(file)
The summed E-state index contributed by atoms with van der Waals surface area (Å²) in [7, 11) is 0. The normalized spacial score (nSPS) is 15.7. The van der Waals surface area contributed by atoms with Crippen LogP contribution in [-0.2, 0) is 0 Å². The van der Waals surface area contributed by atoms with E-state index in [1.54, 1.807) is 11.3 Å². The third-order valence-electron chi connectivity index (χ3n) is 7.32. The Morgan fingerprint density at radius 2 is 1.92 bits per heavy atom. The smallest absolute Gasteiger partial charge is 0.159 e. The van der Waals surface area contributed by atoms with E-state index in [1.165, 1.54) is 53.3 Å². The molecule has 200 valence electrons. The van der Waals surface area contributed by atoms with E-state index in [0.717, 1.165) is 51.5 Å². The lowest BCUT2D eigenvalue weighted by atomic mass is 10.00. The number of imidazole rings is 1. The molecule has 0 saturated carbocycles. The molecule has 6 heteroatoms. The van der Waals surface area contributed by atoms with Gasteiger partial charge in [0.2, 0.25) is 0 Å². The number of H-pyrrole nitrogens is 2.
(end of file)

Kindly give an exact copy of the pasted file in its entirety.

The summed E-state index contributed by atoms with van der Waals surface area (Å²) in [7, 11) is 0. The normalized spacial score (nSPS) is 15.7. The van der Waals surface area contributed by atoms with Crippen LogP contribution in [-0.2, 0) is 0 Å². The van der Waals surface area contributed by atoms with E-state index in [1.54, 1.807) is 11.3 Å². The third-order valence-electron chi connectivity index (χ3n) is 7.32. The Morgan fingerprint density at radius 2 is 1.92 bits per heavy atom. The smallest absolute Gasteiger partial charge is 0.159 e. The van der Waals surface area contributed by atoms with E-state index in [1.165, 1.54) is 53.3 Å². The molecule has 200 valence electrons. The van der Waals surface area contributed by atoms with E-state index in [0.717, 1.165) is 51.5 Å². The lowest BCUT2D eigenvalue weighted by atomic mass is 10.00. The number of imidazole rings is 1. The molecule has 0 saturated carbocycles. The molecule has 6 heteroatoms. The van der Waals surface area contributed by atoms with Gasteiger partial charge in [0.2, 0.25) is 0 Å². The number of H-pyrrole nitrogens is 2.